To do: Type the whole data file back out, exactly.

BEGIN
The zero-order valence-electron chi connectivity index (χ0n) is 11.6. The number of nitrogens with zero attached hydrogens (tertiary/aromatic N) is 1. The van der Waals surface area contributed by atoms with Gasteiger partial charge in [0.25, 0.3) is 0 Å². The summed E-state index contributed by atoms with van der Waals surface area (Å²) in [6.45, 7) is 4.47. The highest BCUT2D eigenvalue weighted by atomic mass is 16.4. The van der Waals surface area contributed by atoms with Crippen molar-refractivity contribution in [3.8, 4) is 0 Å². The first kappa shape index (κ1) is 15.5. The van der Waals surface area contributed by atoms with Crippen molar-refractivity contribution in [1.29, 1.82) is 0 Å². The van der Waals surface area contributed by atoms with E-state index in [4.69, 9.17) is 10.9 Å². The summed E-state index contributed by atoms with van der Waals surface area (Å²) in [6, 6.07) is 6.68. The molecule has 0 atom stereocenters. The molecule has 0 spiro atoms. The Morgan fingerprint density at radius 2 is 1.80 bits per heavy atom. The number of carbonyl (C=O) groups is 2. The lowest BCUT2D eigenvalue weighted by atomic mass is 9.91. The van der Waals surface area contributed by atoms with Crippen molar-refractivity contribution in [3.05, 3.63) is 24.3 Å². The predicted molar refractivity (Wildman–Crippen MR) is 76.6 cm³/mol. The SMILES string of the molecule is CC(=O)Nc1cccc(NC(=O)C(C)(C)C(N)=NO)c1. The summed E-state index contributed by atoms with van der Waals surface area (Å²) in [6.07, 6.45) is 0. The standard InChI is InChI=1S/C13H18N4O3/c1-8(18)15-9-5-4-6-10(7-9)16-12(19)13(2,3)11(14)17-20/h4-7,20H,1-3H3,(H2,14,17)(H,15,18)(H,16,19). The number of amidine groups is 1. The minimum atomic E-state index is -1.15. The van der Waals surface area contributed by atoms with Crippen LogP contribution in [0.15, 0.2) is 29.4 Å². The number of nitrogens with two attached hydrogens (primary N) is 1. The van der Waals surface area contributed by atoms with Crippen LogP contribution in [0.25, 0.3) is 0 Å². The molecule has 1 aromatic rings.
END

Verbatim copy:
The zero-order valence-electron chi connectivity index (χ0n) is 11.6. The number of nitrogens with zero attached hydrogens (tertiary/aromatic N) is 1. The van der Waals surface area contributed by atoms with Gasteiger partial charge in [0.25, 0.3) is 0 Å². The summed E-state index contributed by atoms with van der Waals surface area (Å²) in [6.45, 7) is 4.47. The highest BCUT2D eigenvalue weighted by atomic mass is 16.4. The van der Waals surface area contributed by atoms with Crippen molar-refractivity contribution in [3.8, 4) is 0 Å². The first kappa shape index (κ1) is 15.5. The van der Waals surface area contributed by atoms with Crippen molar-refractivity contribution in [1.29, 1.82) is 0 Å². The van der Waals surface area contributed by atoms with E-state index in [4.69, 9.17) is 10.9 Å². The summed E-state index contributed by atoms with van der Waals surface area (Å²) in [6, 6.07) is 6.68. The molecule has 0 atom stereocenters. The molecule has 0 spiro atoms. The Morgan fingerprint density at radius 2 is 1.80 bits per heavy atom. The number of carbonyl (C=O) groups is 2. The lowest BCUT2D eigenvalue weighted by atomic mass is 9.91. The van der Waals surface area contributed by atoms with Crippen molar-refractivity contribution in [3.05, 3.63) is 24.3 Å². The predicted molar refractivity (Wildman–Crippen MR) is 76.6 cm³/mol. The SMILES string of the molecule is CC(=O)Nc1cccc(NC(=O)C(C)(C)C(N)=NO)c1. The summed E-state index contributed by atoms with van der Waals surface area (Å²) in [6.07, 6.45) is 0. The standard InChI is InChI=1S/C13H18N4O3/c1-8(18)15-9-5-4-6-10(7-9)16-12(19)13(2,3)11(14)17-20/h4-7,20H,1-3H3,(H2,14,17)(H,15,18)(H,16,19). The number of amidine groups is 1. The minimum atomic E-state index is -1.15. The van der Waals surface area contributed by atoms with Crippen LogP contribution in [0.15, 0.2) is 29.4 Å². The number of nitrogens with two attached hydrogens (primary N) is 1. The van der Waals surface area contributed by atoms with Crippen LogP contribution in [0.25, 0.3) is 0 Å². The molecule has 1 aromatic rings.